Reforestation of our nine rural Haitian village partners is the mission of the Haiti Plunge's Project Oasis. It has been a part of the Haiti Plunge's mission for over 30 years.
Traditionally, Haitian people in our partner villages farm inherited patches of land passed down through generations and it becomes overworked. This overuse, and lack of foliage from clearing of trees for production of charcoal has caused erosion to be a constant problem. About 1% of the land is washed away annually. Reforestation success has been made through education as the focus. One of the greatest signs that the environment has gotten stronger is that birds and butterflies have started to return to the villages where reforestation efforts have been made.
Unfortunately, there is still a long way to go. Haiti sits in the middle of hurricane ally and annually is bombarded with heavy rains and winds. Just last year, Hurricane Matthew caused a great amount of damage that maybe could have been prevented if proper tree and land coverage was available to maintain the integrity of the land and absorb excess flood waters. There seems to be no limit to the number of times a road will need repairs.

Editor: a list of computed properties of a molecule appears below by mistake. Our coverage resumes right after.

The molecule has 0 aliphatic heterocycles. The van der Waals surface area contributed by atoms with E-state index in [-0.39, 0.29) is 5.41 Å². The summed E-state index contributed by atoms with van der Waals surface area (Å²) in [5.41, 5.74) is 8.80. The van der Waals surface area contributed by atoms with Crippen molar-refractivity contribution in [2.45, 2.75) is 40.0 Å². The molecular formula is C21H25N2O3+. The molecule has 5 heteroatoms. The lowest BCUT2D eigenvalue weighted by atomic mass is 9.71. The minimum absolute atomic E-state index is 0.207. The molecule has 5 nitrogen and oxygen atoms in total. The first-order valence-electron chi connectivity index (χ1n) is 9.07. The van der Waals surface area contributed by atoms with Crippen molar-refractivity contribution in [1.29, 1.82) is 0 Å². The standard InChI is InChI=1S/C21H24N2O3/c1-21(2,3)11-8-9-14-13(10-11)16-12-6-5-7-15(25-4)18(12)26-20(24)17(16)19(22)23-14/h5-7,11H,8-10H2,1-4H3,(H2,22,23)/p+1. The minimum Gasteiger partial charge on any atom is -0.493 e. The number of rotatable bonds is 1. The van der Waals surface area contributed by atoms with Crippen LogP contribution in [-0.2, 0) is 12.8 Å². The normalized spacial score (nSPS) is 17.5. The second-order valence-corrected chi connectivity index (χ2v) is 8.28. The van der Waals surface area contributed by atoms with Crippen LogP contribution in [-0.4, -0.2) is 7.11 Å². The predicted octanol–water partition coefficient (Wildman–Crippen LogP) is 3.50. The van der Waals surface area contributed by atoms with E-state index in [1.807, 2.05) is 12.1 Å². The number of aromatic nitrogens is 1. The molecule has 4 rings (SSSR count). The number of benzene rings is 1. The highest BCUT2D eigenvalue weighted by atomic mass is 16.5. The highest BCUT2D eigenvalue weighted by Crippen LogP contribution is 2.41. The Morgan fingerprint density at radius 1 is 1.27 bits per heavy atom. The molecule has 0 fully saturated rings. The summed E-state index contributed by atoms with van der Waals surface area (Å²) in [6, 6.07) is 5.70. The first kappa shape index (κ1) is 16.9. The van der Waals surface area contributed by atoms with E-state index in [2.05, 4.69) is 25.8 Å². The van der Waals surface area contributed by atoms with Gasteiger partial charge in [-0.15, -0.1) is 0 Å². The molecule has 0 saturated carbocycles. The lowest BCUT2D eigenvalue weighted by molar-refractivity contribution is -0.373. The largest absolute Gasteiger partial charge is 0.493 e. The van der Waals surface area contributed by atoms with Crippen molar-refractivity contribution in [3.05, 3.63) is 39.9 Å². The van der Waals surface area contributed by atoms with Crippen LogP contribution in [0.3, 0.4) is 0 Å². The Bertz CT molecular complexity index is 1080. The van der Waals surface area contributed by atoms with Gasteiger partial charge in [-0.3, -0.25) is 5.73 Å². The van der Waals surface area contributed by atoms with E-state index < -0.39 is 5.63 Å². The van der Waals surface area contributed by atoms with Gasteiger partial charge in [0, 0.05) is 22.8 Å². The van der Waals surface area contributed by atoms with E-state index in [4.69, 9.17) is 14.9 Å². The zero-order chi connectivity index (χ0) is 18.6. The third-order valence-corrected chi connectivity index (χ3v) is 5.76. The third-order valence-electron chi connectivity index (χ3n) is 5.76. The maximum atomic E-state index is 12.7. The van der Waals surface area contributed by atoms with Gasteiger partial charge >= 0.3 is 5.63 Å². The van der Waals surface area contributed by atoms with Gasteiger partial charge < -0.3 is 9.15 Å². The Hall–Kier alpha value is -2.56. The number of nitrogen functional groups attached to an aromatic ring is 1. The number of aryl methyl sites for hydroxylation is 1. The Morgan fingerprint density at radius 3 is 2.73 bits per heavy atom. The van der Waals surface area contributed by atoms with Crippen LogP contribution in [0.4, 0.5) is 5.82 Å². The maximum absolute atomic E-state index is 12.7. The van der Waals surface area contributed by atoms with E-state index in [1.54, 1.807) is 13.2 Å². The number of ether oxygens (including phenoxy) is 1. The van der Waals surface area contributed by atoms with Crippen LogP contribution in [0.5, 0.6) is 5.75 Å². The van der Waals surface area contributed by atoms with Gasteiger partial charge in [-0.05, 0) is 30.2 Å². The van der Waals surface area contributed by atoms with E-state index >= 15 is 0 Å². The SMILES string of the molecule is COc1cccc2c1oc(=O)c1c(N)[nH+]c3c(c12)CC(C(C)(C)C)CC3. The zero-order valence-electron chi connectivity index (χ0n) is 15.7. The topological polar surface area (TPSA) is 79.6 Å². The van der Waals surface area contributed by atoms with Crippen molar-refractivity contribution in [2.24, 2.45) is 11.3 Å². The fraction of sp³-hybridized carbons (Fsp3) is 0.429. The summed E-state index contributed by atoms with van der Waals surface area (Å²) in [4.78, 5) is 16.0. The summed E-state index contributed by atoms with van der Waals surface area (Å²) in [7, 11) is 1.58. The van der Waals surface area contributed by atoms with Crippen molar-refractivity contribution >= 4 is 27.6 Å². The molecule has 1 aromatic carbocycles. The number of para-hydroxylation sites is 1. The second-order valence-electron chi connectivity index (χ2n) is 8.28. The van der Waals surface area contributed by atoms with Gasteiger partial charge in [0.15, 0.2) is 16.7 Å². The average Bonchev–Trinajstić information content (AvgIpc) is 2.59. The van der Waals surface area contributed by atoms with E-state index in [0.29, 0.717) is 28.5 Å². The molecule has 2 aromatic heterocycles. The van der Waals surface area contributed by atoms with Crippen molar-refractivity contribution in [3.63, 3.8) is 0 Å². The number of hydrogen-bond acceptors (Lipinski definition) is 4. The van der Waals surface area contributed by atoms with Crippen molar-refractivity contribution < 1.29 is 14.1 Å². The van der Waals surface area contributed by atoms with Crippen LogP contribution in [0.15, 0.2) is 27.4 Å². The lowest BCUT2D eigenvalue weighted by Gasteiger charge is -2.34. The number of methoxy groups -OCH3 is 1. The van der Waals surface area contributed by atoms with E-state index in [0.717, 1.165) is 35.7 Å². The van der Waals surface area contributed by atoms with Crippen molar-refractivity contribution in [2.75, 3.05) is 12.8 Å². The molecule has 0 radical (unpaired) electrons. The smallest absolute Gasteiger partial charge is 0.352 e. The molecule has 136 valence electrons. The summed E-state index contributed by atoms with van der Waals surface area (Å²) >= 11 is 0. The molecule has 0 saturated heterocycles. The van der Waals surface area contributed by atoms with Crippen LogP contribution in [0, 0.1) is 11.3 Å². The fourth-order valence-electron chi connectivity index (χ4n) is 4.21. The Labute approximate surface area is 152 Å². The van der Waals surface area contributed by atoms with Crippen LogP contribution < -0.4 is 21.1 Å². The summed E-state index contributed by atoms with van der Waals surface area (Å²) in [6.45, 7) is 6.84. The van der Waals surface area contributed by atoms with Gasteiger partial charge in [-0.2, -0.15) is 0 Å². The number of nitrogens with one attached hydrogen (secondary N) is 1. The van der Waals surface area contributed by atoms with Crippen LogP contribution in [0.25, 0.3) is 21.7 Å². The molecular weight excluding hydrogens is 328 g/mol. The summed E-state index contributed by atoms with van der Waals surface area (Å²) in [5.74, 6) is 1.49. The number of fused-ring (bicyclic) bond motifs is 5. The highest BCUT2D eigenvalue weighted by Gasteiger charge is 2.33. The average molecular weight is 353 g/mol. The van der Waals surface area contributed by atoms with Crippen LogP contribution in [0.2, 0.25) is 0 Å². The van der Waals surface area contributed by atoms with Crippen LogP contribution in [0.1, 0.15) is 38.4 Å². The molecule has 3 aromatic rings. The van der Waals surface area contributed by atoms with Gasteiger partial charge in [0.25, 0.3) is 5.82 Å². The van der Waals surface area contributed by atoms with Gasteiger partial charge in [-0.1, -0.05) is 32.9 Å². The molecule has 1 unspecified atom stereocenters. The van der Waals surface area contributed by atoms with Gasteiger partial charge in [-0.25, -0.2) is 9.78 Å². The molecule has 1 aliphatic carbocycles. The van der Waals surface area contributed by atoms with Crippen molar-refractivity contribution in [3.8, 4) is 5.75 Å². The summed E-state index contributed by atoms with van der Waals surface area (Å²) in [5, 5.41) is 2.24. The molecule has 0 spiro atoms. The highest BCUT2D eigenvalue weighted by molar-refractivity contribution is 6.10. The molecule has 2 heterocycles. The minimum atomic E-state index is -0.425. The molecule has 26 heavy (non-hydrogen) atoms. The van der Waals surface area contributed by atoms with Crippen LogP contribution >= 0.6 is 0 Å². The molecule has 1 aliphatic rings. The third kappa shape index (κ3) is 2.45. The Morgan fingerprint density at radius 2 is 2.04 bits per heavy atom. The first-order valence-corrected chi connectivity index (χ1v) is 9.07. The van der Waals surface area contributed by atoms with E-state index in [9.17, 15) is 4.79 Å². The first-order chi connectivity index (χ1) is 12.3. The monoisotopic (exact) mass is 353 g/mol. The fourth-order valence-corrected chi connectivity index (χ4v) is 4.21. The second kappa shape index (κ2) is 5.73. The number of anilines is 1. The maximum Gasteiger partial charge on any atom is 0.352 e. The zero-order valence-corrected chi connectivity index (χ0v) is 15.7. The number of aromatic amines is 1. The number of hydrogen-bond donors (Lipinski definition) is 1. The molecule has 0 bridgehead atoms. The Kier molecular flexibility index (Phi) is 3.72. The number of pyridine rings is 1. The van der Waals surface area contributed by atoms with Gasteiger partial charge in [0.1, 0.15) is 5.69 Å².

The name of our campaign is called Project Oasis. It is called this because of our hopes to reforest the rural Haitian landscape, one small patch at a time. Oftentimes when a team is completed with their project, the result looks like a small green escape from the harsh, dry and rugged Haitian terrain.
On each Haiti Plunge trip (about 10 days each) work is done to help reinforce the surrounding area to protect it from further deforestation and erosion. In the wet season this will mean planting as many trees as possible while the soil is in good condition for planting. In the dry season, teams will repair and reinforce the vital and fragile dirt road that leads into the mountains to prevent sink holes, landslides, and erosion.
Work areas are determined by village leaders, and by drivers who use the road frequently with vehicles. They know which areas are the most vulnerable. At the work site, people from the surrounding villages assist the Haiti Plunge team with the often back breaking work (picks and shovels are typically all the tools teams have available deep in the mountains). Haitians are able to learn from the Haiti Plunge new ways to protect and prevent their land from erosion. This is crucial as most people are farmers and rely on their farms for their livelihoods. The Haiti Plunge also learns from the Haitians how best to work the unfamiliar land and learn ways the Haitians have been caring for their land for generations.
A Roots and Shoots mini grant will assist with the purchasing of trees and other materials needed for this continuous project including cement and sandbags.